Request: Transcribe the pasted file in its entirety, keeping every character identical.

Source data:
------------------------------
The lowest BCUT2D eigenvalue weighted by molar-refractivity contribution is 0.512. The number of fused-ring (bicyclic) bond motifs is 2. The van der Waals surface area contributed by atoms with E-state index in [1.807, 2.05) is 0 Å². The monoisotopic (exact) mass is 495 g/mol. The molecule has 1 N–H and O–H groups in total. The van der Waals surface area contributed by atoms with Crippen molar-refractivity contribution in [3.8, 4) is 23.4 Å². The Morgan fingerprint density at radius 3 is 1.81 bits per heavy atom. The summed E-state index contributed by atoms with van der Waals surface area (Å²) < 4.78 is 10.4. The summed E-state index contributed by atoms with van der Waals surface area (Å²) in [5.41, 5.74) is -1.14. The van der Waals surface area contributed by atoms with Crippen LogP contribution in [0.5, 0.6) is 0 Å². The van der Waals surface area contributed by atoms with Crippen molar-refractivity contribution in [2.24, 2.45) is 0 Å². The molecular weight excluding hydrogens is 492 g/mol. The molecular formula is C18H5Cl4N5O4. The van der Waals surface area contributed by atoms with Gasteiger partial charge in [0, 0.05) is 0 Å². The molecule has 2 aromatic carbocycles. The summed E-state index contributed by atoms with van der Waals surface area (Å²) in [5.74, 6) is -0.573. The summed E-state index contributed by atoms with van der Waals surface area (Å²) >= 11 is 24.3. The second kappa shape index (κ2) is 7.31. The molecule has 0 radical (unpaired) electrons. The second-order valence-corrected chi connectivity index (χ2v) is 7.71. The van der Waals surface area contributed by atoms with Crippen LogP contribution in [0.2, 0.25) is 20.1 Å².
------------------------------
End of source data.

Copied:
The lowest BCUT2D eigenvalue weighted by molar-refractivity contribution is 0.512. The number of fused-ring (bicyclic) bond motifs is 2. The van der Waals surface area contributed by atoms with E-state index in [1.807, 2.05) is 0 Å². The monoisotopic (exact) mass is 495 g/mol. The molecule has 1 N–H and O–H groups in total. The van der Waals surface area contributed by atoms with Crippen molar-refractivity contribution in [3.8, 4) is 23.4 Å². The Morgan fingerprint density at radius 3 is 1.81 bits per heavy atom. The summed E-state index contributed by atoms with van der Waals surface area (Å²) < 4.78 is 10.4. The summed E-state index contributed by atoms with van der Waals surface area (Å²) in [5.41, 5.74) is -1.14. The van der Waals surface area contributed by atoms with Crippen LogP contribution in [0.5, 0.6) is 0 Å². The van der Waals surface area contributed by atoms with Crippen molar-refractivity contribution in [2.24, 2.45) is 0 Å². The molecular weight excluding hydrogens is 492 g/mol. The molecular formula is C18H5Cl4N5O4. The van der Waals surface area contributed by atoms with Gasteiger partial charge in [0, 0.05) is 0 Å². The molecule has 2 aromatic carbocycles. The summed E-state index contributed by atoms with van der Waals surface area (Å²) in [5.74, 6) is -0.573. The summed E-state index contributed by atoms with van der Waals surface area (Å²) >= 11 is 24.3. The second kappa shape index (κ2) is 7.31. The molecule has 0 radical (unpaired) electrons. The second-order valence-corrected chi connectivity index (χ2v) is 7.71. The van der Waals surface area contributed by atoms with Crippen LogP contribution in [0.2, 0.25) is 20.1 Å².